Brain-controlled robot lets physically challenged see the world
For those with severe motor disabilities, mind-controlled prostheses have long offered a sliver of hope that they might one day be able to regain some semblance of autonomy. While we've seen numerous examples of such prostheses over the years, most involve brain surgery and are still not ready for commercialization. As scientists continue to tinker with neuro circuits, Melbourne-based startup Aubot has skipped past all these complications to launch the Teleport, the world's first commercially available telepresence robot that can be controlled by thought.
The idea behind Teleport, is simple enough: to allow people to be in two places at once, as is the case with other telepresence devices. While there are numerous corporate and industrial settings in which it can be employed (Aubot's biggest customers at the moment are corporate companies and museums), some of its most interesting uses lie in the elderly and healthcare sectors.
While studies on mind-controlled telepresence robots have been conducted in the past, what makes the Teleport intriguing is its simplicity. Forget brain surgery, complicated training programs or insurance legalese. All users need is the MindWave, an off-the-shelf brain control interface that costs less than US$100, and they can get the Teleport up and running in just five minutes. Anthony Bartl, a 36-year-old quadriplegic who test drove the robot with the brain-control device, describes the experience as a "real thrill."
"I could go through a museum in America, or wherever; see polar bears in the Arctic," says Bartl, who has been paralyzed from the neck down after being hit by a truck when he was six. "I never really got anything to move before with my brain so that was pretty unbelievable in that sense."
To move the robot using the MindWave, the user simply needs to get their concentration level to pass a given threshold. Eye blinking and concentration then control the robot's movements. "If you're already in 'left' mode, and you're thinking above the 70 percent threshold for a long period of time, then the robot will spin continuously," Aubot founder Marita Cheng told New Atlas, by way of example. Multiple eye blinks stop the robot, while double blinks change its direction. In the video below, Bartl employs a stick in his mouth to stop the robot with a press of the space bar in case his blinking didn't get the job done.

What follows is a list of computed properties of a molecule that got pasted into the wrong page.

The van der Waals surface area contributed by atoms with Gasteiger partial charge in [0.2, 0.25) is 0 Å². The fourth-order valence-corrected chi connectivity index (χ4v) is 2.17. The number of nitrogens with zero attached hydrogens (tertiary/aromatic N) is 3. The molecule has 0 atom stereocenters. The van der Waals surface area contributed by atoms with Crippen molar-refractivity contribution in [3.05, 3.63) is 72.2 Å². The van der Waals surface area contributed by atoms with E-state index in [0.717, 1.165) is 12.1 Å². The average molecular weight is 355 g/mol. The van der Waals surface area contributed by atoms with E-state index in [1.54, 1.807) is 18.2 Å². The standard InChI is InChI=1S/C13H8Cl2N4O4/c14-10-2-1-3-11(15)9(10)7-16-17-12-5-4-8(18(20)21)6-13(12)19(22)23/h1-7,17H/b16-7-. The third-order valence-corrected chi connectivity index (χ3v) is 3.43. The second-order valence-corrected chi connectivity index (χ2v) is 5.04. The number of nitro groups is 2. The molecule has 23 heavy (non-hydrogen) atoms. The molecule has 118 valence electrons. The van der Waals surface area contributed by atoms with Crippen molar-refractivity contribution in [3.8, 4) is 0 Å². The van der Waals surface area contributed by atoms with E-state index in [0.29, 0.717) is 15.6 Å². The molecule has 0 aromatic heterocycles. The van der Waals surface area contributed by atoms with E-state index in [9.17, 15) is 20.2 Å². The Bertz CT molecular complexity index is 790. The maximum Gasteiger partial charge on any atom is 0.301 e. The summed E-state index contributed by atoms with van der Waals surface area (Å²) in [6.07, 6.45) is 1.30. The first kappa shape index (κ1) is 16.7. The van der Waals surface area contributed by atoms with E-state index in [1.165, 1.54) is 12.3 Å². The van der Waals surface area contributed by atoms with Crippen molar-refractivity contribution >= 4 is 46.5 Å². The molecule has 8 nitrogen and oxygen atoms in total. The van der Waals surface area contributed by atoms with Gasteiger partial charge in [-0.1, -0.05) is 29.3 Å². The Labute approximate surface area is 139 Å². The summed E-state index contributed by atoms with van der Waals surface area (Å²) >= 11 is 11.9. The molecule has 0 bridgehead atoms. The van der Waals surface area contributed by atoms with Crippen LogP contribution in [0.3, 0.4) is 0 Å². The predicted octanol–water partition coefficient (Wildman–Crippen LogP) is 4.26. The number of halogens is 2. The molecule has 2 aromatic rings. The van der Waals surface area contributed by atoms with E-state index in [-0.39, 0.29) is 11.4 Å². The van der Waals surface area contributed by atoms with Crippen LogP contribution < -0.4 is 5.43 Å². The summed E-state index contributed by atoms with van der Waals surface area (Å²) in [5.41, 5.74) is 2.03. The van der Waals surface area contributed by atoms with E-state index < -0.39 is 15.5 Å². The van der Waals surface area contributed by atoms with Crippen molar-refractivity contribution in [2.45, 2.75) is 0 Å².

What is going to take this robot to the next level for people like Bartl is a development that the company is currently working on – integrating it with a robotic arm that would no doubt make vast improvements in a disabled user's quality of life.
"Someone with a disability could use it to walk ahead of them to open doors, grab drinks out of the fridge, and feed themselves at the dinner table," suggests Cheng, who is no stranger to building robotic arms or coming up with tech solutions to help the disabled. After all, her first product was a prosthesis called Jeva and the former Young Australian of the Year is also co-founder of Aipoly, an image-recognition app that helps the visually impaired recognize their surroundings.
In the case of hospitalized patients, the Teleport also offers them a window to the outside world. The company is currently working with Australian cancer support organization CanTeen to enable hospitalized children with cancer to attend school. In the past, they would have had to be satisfied with after-school visits from their friends but now they can keep up with what's happening in the classroom remotely.
"We imagine that we will set up a buddy system where each Teleport gets paired with a couple of students from the school," Cheng tells New Atlas. "And those students take turns to make sure the Teleport (that is being navigated by their friend in hospital) is okay, and able to get to where it wants to go."
In an age where extended families are becoming a rarity, the Teleport enables people living in different geographic regions to stay involved in each other's lives. A phone call or Skype session would be dependent on the other person picking up and would offer only a static view of the background. Because the robot can be controlled remotely, families could place it in a grandparent's home and even follow them around as they go about their day without being restricted to any one area while having a conversation (as seen in this video of an earlier iteration of the robot).
The robot features a touchscreen tablet mounted on a retractable pole, which can be toggled between a height of 1.1 and 1.7 meters. Ultrasonic sensors are mounted on its base to prevent collisions while a wide angle lens offers a greater field of view. It can be controlled via a computer's web browser or an Android phone, and stowed in the backseat of a car.
Apart from the robotic arm attachment, the company is also working on expanding the robot's range of add-ons to increase its functionality. "We're building different editions to this robot, where you can take bits of it off, like the tablet for example, and replace it with a virtual reality or navigational head so people don't need to buy an entirely new robot if they want more functionality. They can just buy a new robot head," she says.
At present, the Teleport retails for AUD$3,800 and is sold only in Australia. The MindWave needs to be bought separately and is only necessary for individuals who don't have use of their hands. That said, the company will be opening an office in California later this year to handle North American sales.
Check out the video below to see how Bartl controlled the Teleport with his brain: